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How To Buy Or Rent Property In Thailand

Renting property

Finding rentals in Thailand is relatively easy, especially in popular expat cities, such as Bangkok, Chiang Mai, Koh Tao and Hua Hin. The standard lease length is twelve months, though some landlords will offer a six-month lease, or perhaps something even shorter, depending on the type of rental.Condominiums are the most popular and highly recommended rental option for expats. However, service apartments, though more expensive, are also an option for those looking for a shorter lease and a fully furnished home. If you rent a service apartment, you don’t have to worry about setting up utilities, whereas you would have to in the majority of rentals in Thailand.

Most rental properties in Thailand are unfurnished, save for basics, such as washing machines and dishwashers. Many landlords offer furniture for rental in a separate lease, but most expats choose fully furnished accommodations instead.

Typically, in Thailand, tenants are expected to pay a deposit that is equivalent to two months’ rent, in addition to the first month’s rent. Rental agreements tend to be informal, but it is in your best interests to hire an estate agent, who can schedule viewings and draw up a contract for both you and your landlord to sign. However, you will only be able to hire a real estate agent if you plan to rent for at least six months.

Guarantors are not typically used in Thailand, though some landlords may require one. Tenants are not typically expected to undergo a background check or provide references, though some landlords may ask for documentation. If they do, then you may need to present the following documents:

• A copy of your work permit (if applicable), your certificate of residence (issued by Thai Immigration), or your letter of residence from your embassy (certified and translated into Thai)
• Your passport
• Proof of income

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Most rental properties in Thailand are unfurnished, save for basics, such as washing machines and dishwashers.

Popular sources for expat rentals include Sense Property, a property group that specialises in finding places for foreigners, DD Property, Thailand-Property and Booking.com. These provide an extensive collection of condominiums, apartments, and houses for rent in Thailand.

Rental prices will vary depending on proximity to city centres. In Bangkok, expats can find one-bedroom rentals for around $80 to $120 per month. These apartments will always be furnished, but will have a Thai-style bathroom, meaning that the shower will not be separate from the toilet or sink.

You can also find four-room townhouses in the same price range, in what Thais call “Moo Baans,” but only if you are willing to live much further from downtown Bangkok, and to buy your own furniture. For $170 to $400 per month, you can find rentals, with one or two bedrooms, that include kitchens and Western-style bathrooms. The closer the apartment is to downtown Bangkok, and the more amenities (like swimming pools and gyms) it has, the more expensive it will be.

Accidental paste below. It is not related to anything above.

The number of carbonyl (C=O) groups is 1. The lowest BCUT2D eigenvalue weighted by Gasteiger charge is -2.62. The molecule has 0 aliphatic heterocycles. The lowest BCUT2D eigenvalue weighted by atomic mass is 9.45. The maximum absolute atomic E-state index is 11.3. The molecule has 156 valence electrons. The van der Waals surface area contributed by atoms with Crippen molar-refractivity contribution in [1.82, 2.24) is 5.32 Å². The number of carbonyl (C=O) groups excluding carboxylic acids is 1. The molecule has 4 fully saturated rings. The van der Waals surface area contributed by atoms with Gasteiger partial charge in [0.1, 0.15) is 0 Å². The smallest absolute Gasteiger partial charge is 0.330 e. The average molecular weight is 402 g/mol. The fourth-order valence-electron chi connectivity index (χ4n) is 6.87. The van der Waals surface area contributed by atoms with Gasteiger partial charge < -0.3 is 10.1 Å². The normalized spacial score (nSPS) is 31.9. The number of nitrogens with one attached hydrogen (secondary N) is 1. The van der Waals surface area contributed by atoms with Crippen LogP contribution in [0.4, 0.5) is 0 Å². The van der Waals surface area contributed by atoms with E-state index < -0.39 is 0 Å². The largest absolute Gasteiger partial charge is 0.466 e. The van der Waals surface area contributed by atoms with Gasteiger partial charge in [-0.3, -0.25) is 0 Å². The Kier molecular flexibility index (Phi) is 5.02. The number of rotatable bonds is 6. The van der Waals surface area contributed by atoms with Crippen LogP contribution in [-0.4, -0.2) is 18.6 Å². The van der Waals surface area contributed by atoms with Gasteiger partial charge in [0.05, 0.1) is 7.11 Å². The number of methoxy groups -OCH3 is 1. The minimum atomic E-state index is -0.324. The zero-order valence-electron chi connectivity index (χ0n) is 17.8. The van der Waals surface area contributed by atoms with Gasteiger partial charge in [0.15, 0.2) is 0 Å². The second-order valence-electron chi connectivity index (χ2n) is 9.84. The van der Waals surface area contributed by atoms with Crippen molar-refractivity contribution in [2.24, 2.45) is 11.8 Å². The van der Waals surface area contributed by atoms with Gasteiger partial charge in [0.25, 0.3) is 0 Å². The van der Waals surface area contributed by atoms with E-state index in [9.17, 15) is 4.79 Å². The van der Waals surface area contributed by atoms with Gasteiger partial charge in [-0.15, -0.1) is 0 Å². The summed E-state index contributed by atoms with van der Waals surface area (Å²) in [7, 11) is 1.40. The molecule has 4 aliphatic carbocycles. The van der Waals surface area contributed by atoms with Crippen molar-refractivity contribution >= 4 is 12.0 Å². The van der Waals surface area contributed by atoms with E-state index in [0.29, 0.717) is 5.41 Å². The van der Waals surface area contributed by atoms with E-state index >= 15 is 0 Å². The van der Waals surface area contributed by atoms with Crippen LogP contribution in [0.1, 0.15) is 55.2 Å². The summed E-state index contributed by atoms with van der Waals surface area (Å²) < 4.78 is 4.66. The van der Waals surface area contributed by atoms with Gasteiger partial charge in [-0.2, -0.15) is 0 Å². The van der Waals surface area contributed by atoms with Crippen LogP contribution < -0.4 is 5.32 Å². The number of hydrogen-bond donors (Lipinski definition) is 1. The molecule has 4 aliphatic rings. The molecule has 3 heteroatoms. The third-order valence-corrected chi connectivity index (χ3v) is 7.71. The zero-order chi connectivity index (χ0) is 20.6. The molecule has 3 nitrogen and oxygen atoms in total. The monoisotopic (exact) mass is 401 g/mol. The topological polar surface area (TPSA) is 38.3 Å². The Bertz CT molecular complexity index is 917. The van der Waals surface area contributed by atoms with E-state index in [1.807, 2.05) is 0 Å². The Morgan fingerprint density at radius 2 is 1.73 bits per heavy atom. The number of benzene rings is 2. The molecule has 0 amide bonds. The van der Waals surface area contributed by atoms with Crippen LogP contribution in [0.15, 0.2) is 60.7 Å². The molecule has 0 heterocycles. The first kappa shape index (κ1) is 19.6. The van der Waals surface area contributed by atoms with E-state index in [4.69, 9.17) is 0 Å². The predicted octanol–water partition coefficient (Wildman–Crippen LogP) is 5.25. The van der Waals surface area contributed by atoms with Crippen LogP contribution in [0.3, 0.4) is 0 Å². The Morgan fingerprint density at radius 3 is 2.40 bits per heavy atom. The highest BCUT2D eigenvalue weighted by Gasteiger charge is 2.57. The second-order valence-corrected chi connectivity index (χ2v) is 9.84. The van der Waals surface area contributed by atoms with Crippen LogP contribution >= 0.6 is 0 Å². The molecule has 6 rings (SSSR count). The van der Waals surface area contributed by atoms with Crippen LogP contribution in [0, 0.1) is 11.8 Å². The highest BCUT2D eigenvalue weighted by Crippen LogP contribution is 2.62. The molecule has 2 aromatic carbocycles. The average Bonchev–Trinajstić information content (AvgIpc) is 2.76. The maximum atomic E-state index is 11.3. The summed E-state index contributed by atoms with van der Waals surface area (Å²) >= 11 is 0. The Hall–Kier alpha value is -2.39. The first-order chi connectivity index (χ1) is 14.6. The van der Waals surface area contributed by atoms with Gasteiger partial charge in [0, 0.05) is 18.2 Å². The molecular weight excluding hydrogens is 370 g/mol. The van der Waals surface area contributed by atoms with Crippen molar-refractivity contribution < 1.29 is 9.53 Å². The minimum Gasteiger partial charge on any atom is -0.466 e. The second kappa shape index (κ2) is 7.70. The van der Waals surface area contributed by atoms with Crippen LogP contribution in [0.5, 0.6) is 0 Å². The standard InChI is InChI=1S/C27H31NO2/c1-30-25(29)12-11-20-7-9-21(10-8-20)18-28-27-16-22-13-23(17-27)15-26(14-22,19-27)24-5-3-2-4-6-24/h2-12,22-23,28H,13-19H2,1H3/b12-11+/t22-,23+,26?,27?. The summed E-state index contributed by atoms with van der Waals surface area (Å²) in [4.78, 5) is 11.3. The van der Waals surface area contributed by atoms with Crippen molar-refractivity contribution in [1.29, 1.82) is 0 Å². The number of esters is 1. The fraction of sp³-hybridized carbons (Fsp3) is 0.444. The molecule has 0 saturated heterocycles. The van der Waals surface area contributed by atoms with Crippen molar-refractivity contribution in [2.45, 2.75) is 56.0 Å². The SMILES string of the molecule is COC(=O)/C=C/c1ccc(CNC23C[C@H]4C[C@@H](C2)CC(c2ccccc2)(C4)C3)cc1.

In Chiang Mai, tenants can find a centrally located, one-bedroom apartment for around $380 per month, and one with two bedrooms for about $760 per month. These apartments typically have a full Western-style kitchen and bathroom. The less expensive apartments will typically have a Thai-style shower and fewer amenities. Almost all apartments in Chiang Mai are fully furnished.

When considering renting property in Thailand, you should pay close attention to the price of electricity, and ideally find a place that charges five baht per unit or less, instead of eight baht per unit, which is the rate found in some service apartments. You should research the rates in the area you wish to move to, or hire a lawyer to ensure your landlord isn’t overcharging you.

Also, it is worth keeping an eye out for construction, as this can go on seven days a week, often until late at night. Similarly, local bars and restaurants can be quite noisy until late at night, so be aware of any that are in close proximity to your potential property.

Rental prices vary in Thailand, depending on how close the property is to a city centre.

Buying property

By law, foreigners cannot own land in Thailand. There are, however, a few ways that you can get partial ownership of property.

The easiest way for a foreign buyer to own property, and to have their name registered on the title deed, is to buy a condo. There are additional laws requiring the majority of the property to be owned by Thai nationals, meaning a maximum of 49% can be owned by a foreigner.

You could also buy land on a leasehold basis. You will need to have a lawyer to discuss lease lengths, and a translator if you don’t speak Thai. Leases of more than three years can be registered at the Land Office. The maximum lease is 30 years, but this can be renewed twice, making a total 90-year lease. Though this option doesn’t include ownership, it does give the leaseholder exclusive rights to the property. You could build and own a house on the land, so long as the lease permits. Leases are still valid if the land is sold, or even upon the death of the lessor.

Another option is to set up a Thai company to purchase property. In order for a company to be classified as a “Thai Entity,” Thai nationals must own 51% or more of the shares. This type of ownership is most common among investors buying large properties, and is not typically done for residential purposes.